A big night for huge Polish throwers in Berlin

Michal Haratyk
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Michal Haratyk led a Polish one-two in the shot put at the Berlin 2018 European Athletics Championships

It was a big night for British sprinting – and an even bigger night for huge Polish throwers as they won two gold medals and two silver medals on the first full day of the Berlin 2018 European Athletics Championships.

The men’s hammer title went, as expected, to the Pole who leads this year’s European lists with 81.85m - Wojciech Nowicki - whose best of 80.12m on the night proved too much for compatriot Pawel Fajdek.

The 29-year-old three-time world champion and defending European champion had to settle for silver with a best of 78.69m.

And then, for all the massive efforts of home athlete David Storl to earn a fourth consecutive European title, they blitzed the men’s shot put as Michal Haratyk took gold with 21.72m and his training partner Konrad Bukowiecki showed his massive competitiveness as - despite suffering from a lingering finger injury and a twisted ankle - he produced an outdoor personal best of 21.66m to take silver.

Storl, who hardly needed to exhort the crowd in the vast Olympic Stadium to offer vocal support, produced Berlin’s first big, full-throated roar of the championships as his opening throw smashed into the turf at 21.41m, just short of the season’s best of 21.62m he set last month.

Up went the arms, the right fist pumped. It was an arresting effort from the 28-year-old policeman.

But the Poles responded immediately.

Haratyk, who led the 2018 European lists coming into the Championships with the national record of 22.08m he threw in June, produced a strangulated noise inside this arena as his second round effort registered the mark that would prove to be the winning one.

And then Bukowiecki, whom Haratyk had said after qualifying was the opponent he feared most in the final, stepped up to the mark to deliver his own hammer blow in the shot put.

So a nation with a proud tradition of throwing had its hopes trimmed and confined on the night. “That’s why we are the best,” Bukowiecki said. “We do everything to be a great throwing team, the greatest. Two golds and two silvers. That’s a good day for Polish throwers. But there are more medals to come from us, although sadly not in the discus.”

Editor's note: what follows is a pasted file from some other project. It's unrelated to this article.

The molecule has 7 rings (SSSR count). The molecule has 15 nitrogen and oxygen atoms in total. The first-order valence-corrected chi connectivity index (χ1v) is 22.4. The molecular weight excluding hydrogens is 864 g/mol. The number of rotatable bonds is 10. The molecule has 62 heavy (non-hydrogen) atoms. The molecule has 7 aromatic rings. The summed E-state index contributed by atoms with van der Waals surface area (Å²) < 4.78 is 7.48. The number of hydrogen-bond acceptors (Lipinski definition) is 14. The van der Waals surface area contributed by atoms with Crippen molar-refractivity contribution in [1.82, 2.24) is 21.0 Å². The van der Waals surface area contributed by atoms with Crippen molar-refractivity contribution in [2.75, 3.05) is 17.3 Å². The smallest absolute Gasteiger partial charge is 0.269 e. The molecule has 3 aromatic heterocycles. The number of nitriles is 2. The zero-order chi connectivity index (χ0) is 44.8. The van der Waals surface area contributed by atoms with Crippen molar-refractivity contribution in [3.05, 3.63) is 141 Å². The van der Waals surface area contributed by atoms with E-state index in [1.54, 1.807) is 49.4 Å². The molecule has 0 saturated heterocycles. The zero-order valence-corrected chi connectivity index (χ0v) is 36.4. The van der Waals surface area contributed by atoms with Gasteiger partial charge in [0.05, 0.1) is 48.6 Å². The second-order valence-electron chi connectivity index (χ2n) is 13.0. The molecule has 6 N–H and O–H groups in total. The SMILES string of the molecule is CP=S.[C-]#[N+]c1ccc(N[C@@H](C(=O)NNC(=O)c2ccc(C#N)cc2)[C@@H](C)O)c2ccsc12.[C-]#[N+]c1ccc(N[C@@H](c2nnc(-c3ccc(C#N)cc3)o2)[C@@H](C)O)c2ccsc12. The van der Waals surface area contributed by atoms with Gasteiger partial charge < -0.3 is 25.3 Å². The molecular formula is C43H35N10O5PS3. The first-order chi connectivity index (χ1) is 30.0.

The last was a mention of the failure of Poland’s 2015 world champion Piotr Malachowski to register a scoring throw in discus qualifying today.

That said, the Poles are a fearsome force – as women’s world hammer champion Anita Wlodarczyk will no doubt seek to underline later this week.

Bukowiecki himself was competing here in less than 100 percent condition. He demonstrated part of the problem – the middle finger of his throwing hand, still mottled and bruised. “I crushed a bone at the base of the finger while throwing,” he said, adding with a broad grin: “And then my friend shut his car door on it.

“I also twisted my ankle four days before the competition.”

If ever a demonstration of the essential spirit of Polish throwing was needed, here it was. Haratyk said:  “Poland is always strong in the throws. We have a great tradition and I know I am a part of that.”

He added: “Today, it was a really good day for the Polish athletics. I am very glad for Konrad but until the sixth attempts, I felt in danger. I knew all these guys are very strong and are able to throw further. I was lucky this time. It was not easy but I am satisfied with my attempts and the distance.

“I think the level of the Polish athletics is very high and I hope we will top the medal table again. I will cheer for all my teammates now.”

Bukowiecki added: “It is not a shame to lose with this guy. Michal is very strong and I am glad we managed to top the podium together. For me, this result is great - it is my PB outdoors and my third best throw ever. The season is going well, I managed to throw over 21m already five times this year. So the consistency is good and I can focus for the next goal.

“Of course, the stadium was cheering mostly for David Storl but when we got to the circle, they also started to support us.  That was good. But Germany understands and appreciates the throws.”

Germany understood the Polish quality – but would still have loved to have seen a German win. This competition was on a very high level,” said Storl. “But I was missing the last bit of luck. The luck one need to slap one out. I am really looking forward to receive my medal tomorrow. Not everything came together totally today.

“After the World Championships in 2009, I knew what atmosphere and which great support to expect. I tried to animate the audience. I totally enjoyed everything. After my first attempt, I concentrated on my technique and tried to be faster. I am definitely happy with this medal, it is my fourth medal at the European Championships.”